Advertisement

Journal of Consumer Policy

, Volume 42, Issue 4, pp 545–562 | Cite as

Evaluating USA’s New Nutrition and Supplement Facts Label: Evidence from a Non-hypothetical Choice Experiment

  • D. FangEmail author
  • R. M. NaygaJr.
  • H. A. Snell
  • G. H. West
  • C. Bazzani
Original Paper
  • 117 Downloads

Abstract

In May 2016, the FDA published new rules for Nutrition and Supplement Facts label formats and contents, which take effect in 2019. The revised labelling is designed to help consumers make better-informed product choices in support of a healthier diet. Changes in nutrition label requirements include the prominent display of “calories per serving” and “serving size” as well as updated nutritional requirements and information reflecting contemporary scientific knowledge about diet–disease relationships. No other known study however has directly examined whether these new upcoming changes will help consumers make healthier choices. To fill this void, we conducted a non-hypothetical choice experiment on “light” and “original” strawberry yogurt products at a major public University in the USA. Using a generalized mixed logit model with a scale parameter to account for taste heterogeneity among participants, we find that the new label changes food choice behavior. Specifically, we find that the new label reduces consumer’s preferences for both original and low-fat yogurts. This finding is evident among the more health-conscious subsample. It is possible that the new label generates an “alarm” effect given the revised features on calories, added sugar and serving size, especially among those who are more nutrition and health conscious and those who use labels for nutrient information.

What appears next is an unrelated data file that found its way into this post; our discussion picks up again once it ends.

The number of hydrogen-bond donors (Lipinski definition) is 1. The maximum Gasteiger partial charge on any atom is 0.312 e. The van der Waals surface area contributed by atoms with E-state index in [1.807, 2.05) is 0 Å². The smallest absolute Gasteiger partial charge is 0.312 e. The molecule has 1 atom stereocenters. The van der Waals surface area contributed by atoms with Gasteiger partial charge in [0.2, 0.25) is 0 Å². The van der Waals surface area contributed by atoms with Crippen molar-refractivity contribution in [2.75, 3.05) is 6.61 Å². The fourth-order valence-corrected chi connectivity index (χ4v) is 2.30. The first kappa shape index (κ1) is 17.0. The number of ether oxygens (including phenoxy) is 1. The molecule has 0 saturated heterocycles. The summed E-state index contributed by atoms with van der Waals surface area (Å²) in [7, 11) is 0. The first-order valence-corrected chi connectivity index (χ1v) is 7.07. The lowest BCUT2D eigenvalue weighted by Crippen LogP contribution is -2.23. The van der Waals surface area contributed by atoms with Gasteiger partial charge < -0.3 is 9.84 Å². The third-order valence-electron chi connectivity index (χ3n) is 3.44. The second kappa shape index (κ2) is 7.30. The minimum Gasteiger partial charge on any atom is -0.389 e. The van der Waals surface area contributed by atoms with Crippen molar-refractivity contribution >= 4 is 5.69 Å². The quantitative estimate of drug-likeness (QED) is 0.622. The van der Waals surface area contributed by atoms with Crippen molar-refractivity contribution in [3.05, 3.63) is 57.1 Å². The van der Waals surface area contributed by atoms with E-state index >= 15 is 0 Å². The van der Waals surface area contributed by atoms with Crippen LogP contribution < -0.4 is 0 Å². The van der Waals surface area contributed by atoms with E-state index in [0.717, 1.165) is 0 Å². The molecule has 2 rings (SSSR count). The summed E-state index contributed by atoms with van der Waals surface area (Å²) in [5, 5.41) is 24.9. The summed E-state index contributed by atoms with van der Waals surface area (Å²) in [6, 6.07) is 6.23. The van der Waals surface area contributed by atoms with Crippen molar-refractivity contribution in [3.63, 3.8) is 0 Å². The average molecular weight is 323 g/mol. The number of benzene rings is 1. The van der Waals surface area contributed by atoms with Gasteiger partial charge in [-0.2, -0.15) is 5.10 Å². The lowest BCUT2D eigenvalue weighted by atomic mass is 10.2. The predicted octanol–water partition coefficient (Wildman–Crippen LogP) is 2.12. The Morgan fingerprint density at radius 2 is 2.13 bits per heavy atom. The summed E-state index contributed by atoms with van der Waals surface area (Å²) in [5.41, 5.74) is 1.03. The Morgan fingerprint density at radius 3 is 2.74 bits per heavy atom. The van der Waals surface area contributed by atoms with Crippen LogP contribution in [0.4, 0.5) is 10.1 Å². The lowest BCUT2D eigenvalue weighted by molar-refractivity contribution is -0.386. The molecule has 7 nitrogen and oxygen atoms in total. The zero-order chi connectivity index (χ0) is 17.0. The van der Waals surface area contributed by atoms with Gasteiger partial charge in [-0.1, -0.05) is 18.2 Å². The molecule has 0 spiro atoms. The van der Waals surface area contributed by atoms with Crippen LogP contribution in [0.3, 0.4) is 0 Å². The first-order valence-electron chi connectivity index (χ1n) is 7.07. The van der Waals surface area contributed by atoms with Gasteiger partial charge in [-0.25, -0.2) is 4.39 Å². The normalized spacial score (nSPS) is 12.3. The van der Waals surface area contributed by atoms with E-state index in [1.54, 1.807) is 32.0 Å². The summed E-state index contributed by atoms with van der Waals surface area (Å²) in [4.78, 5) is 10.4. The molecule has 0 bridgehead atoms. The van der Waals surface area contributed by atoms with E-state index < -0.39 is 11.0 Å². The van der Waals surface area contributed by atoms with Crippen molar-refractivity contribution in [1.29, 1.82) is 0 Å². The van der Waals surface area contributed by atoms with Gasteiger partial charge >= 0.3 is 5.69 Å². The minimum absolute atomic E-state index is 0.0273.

Keywords

Nutrition facts label Non-hypothetical experiment WTP 

Notes

References

  1. Balcombe, K., Chalak, A., & Fraser, I. (2009). Model selection for the mixed logit with bayesian estimation. Journal of Environmental Economics and Management, 57(2), 226–237.Google Scholar
  2. Balcombe, K., Fraser, I., & Di Falco, S. (2010). Traffic lights and food choice: A choice experiment examining the relationship between nutritional food labels and price. Food Policy, 35(3), 211–220.Google Scholar
  3. Bazzani, C., Caputo, V., Nayga, R.M. Jr, & Canavari, M. (2017). Testing commitment cost theory in choice experiments. Economic Inquiry, 55(1), 383–396.Google Scholar
  4. Bello, M., & Abdulai, A. (2016). Impact of ex-ante hypothetical bias mitigation methods on attribute non-attendance in choice experiments. American Journal of Agricultural Economics, 1486–1506.Google Scholar
  5. Bialkova, S., & van Trijp, H. (2010). What determines consumer attention to nutrition labels?. Food quality and preference, 21(8), 1042–1051.CrossRefGoogle Scholar
  6. Bliemer, M. C., Rose, J. M., & Hess, S. (2008). Approximation of bayesian efficiency in experimental choice designs. Journal of Choice Modelling, 1(1), 98–126.Google Scholar
  7. Bonsall, P., & Lythgoe, B. (2009). Factors affecting the amount of effort expended in responding to questions in behavioural choice experiments. Journal of Choice Modelling, 2(2), 216–236.CrossRefGoogle Scholar
  8. Breck, A., Mijanovich, T., Weitzman, B. C., & Elbel, B. (2017). The current limits of calorie labeling and the potential for population health impact. Journal of Public Policy & Marketing, 36(2), 227–235.Google Scholar
  9. Burton, S., Garretson, J. A., & Velliquette, A. M. (1999). Implications of accurate usage of nutrition facts panel information for food product evaluations and purchase intentions. Journal of the Academy of Marketing Science, 27(4), 470–480.Google Scholar
  10. Campbell, D., Hensher, D. A., & Scarpa, R. (2014). Bounding wtp distributions to reflect the “actual” consideration set. Journal of Choice Modelling, 11, 4–15.Google Scholar